Funding: an update

Posted on

Earlier this year, as Covid spread, I watched my income disappear. I don’t blame anyone for that, but a research appointment was put on hold, seemingly indefinitely; a consultancy contract disappeared, and any hope that my appointment at City, University of London might continue vanished. What had looked to be a pretty stable funding position, built up over time as I knew that leaving full-time academia was on the cards, vanished pretty much overnight.

On the advice of the Joffe Trust, who had been reduced to being the provider of my sole remaining funding at that point, I made an appeal on here for funds. They implied this as a condition of any further support. And I am immensely grateful that many people responded, and so, in turn, did they: providing a grant for the work I have been doing on tax after coronavirus for a submission to parliament, engagement via the videos on this issue, and on further work on government funding which I hope will come to fruition soon.

But I did, of course, apply for other funding. And now it seems that these bids have delivered. A number of things have happened.

First, on the academic front, I have, as previously advised, been appointed as a visiting professor of accounting at Sheffield University Management School. I have also now been appointed as a visiting professor of political economy at City, University of London. These are in addition to my appointment as visiting professor at Anglia Ruskin University in their Global Sustainability Institute.

Second, the work at City has a small consultancy arrangement attached to it related to my ongoing work on an impact case study there, whilst that at Sheffield now has a confirmed contract with Sheffield University Management School attached to it as part of their ESRC funded work for the Productivity Insight Network. This contract is with the Corporate Accountability Network, and is for £35,000 although it is likely that there will be significant disbursements for data costs out of this sum.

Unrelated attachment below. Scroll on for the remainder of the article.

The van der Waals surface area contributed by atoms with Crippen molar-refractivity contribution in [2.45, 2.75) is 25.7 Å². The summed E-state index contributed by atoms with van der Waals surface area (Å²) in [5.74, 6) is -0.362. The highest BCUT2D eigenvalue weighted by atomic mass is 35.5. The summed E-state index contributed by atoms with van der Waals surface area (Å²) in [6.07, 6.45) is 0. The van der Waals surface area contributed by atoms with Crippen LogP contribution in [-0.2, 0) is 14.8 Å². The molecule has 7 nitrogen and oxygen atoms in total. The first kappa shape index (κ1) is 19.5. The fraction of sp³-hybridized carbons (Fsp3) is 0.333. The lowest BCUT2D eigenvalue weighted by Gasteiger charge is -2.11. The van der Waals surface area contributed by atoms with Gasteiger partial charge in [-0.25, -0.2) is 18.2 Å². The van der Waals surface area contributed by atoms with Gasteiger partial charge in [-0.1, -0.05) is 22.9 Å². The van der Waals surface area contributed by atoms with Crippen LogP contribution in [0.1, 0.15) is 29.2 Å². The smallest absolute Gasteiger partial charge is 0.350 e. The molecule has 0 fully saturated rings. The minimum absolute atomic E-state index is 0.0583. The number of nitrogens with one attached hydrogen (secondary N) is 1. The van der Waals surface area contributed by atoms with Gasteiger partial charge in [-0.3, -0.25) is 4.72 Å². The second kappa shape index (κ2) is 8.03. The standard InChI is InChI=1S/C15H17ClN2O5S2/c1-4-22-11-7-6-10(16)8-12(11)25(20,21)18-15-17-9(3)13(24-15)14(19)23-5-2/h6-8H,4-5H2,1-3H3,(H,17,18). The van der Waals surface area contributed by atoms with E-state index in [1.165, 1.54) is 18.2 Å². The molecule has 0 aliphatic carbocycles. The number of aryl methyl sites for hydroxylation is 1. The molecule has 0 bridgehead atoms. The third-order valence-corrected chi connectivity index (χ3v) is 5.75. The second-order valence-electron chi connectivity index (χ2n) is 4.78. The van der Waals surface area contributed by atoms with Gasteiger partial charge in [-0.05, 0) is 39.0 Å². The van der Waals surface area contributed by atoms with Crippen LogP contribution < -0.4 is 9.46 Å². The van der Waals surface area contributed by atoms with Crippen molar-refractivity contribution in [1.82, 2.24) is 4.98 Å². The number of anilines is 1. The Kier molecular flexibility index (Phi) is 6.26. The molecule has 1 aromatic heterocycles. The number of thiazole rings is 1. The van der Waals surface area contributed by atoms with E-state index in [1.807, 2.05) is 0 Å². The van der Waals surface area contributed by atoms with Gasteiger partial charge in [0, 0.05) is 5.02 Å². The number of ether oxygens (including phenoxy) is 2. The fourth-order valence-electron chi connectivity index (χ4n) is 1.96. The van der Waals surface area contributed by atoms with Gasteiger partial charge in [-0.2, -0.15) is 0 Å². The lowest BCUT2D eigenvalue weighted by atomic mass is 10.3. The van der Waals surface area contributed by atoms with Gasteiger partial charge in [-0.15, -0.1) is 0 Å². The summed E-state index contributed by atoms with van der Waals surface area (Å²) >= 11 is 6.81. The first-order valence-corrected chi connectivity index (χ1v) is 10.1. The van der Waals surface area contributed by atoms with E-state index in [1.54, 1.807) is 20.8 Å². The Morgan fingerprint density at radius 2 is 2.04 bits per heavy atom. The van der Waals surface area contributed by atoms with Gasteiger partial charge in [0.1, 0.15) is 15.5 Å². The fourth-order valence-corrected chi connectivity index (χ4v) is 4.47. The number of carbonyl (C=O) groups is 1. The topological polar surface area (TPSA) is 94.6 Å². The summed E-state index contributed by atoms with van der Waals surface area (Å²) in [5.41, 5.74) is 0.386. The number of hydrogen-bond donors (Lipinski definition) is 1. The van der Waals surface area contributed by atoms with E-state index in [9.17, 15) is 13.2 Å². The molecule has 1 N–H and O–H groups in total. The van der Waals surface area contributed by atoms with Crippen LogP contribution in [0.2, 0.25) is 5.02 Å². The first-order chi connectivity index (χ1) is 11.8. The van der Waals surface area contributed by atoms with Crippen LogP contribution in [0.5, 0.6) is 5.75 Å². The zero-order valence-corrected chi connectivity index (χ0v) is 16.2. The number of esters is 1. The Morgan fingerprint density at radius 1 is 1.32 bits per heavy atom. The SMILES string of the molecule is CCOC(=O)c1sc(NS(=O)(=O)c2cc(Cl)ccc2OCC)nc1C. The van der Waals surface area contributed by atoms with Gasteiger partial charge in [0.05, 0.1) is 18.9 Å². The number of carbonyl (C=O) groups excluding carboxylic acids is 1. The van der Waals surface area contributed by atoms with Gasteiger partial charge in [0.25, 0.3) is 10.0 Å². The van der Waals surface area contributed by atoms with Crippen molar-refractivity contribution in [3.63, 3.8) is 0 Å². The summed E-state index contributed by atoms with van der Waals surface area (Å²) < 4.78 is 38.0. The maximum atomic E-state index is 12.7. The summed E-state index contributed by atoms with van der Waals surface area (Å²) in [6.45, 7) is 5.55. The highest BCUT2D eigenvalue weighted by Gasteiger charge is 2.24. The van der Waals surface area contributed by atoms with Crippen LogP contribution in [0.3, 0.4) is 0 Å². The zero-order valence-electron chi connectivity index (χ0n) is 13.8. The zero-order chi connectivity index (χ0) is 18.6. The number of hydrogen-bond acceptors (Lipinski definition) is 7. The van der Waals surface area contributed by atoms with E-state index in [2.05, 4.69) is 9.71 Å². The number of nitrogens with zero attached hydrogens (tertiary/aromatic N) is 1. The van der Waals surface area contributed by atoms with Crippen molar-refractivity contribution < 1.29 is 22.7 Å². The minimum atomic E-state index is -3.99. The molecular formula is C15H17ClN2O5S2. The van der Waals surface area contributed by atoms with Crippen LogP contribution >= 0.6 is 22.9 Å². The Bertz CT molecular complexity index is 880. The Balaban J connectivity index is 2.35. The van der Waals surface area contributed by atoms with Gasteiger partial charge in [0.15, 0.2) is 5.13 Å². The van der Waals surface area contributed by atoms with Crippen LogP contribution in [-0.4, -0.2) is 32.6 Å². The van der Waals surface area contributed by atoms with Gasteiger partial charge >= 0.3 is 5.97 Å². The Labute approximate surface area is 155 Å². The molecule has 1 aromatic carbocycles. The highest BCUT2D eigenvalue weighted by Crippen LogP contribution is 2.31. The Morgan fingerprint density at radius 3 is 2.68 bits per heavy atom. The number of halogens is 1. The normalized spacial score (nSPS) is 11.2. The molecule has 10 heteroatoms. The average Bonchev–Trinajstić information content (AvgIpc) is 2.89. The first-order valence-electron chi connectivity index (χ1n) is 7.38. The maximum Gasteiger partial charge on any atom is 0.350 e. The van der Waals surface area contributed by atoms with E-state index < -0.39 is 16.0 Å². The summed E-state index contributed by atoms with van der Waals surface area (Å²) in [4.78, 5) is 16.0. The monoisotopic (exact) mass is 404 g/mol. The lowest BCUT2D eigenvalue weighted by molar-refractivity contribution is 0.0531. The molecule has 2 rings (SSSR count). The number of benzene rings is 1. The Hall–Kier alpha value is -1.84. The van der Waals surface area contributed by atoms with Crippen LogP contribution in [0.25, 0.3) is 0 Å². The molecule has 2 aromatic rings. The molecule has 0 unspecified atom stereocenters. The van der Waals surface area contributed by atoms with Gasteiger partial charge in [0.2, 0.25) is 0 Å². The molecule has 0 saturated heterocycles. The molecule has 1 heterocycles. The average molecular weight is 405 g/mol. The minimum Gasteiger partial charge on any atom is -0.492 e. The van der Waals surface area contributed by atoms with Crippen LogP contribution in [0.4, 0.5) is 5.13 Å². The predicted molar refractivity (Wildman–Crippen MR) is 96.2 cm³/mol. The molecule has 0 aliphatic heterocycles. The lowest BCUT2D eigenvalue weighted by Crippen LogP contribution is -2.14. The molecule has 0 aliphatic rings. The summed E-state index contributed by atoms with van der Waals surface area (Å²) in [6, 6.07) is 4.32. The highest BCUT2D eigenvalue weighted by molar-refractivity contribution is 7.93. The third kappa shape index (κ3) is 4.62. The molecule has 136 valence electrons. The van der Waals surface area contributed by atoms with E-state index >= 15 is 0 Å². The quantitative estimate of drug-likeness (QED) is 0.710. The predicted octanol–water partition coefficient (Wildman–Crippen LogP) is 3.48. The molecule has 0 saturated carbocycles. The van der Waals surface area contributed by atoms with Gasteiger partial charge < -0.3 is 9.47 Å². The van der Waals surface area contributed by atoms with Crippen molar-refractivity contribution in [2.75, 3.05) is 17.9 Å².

And now, again working in association with Sheffield University Management School, the Corporate Accountability Network has secured a contract for about £30,000 for work to be done on audit reform between now and March 2022. This contract is with The Luminate Group. The Corporate Accountability Network is one of at least seven groups being funded in varying amounts, of which Sheffield University Management School and my old friends at CBS are others. My role is to explain the technical reasons why audit and accounting reform are now required, as well as to provide technical support to others in the project. Again, this is a gross sum: there will be significant disbursement costs for video and other production costs related to this project.

In addition, I have agreed to do some new work with the Fair Tax Mark on its internalisation project. The amount involved is not yet known.

I should add the existing project on sustainable cost accounting with the Joffe Trust also runs into next year now. Work has been going on with regard to this, but as yet largely behind the scenes. That’s how research works most of the time.

Four things emerge from this. First, there is new direction to my academic work, and new ideas on several papers arising from the above work are in development. I like that: although I know academic papers are probably the least read part of my work output they impose a discipline that informs the rest of the work.

Second, Sheffield is now my new academic epicentre.

Third, tax is now a fairly small part of my work, with accounting and auditing dominating it. I suspect that this is a trend that will continue. I do, of course, continue to be interested in tax and its development but my concerns and those of funders do not seem to overlap these days. I have changed my twitter profile to reflect this. I no longer say I am a tax justice campaigner: I say I am an economic justice campaigner.

And fourth, I have more funding than I could have dared expect not that long ago. If anybody wants to reconsider donations as a result, I would completely understand. But what I am hoping to do is rethink how I use donations.

One thing I did not expect to do when lockdown began was the video series. Mark Cooney of Spotted in Ely has, so far, been supporting these in the hope that at some time they might be monetised. I will now be discussing with him how we might do this more formally. I now see the videos we’ve been making appearing on Twitter on a regular basis as people use them to support their arguments. That means that they are working and are improving outreach for the blogging ideas - for which the donations remain the only direct support I have ever had. It’s my aim then to use donations to help support this programme of videos now, including some which may well be slicker productions in due course. Comments on this plan would be welcome.

In the meantime, my thanks for your support. It’s made a real difference during a period when just where income was to come from looked pretty unclear.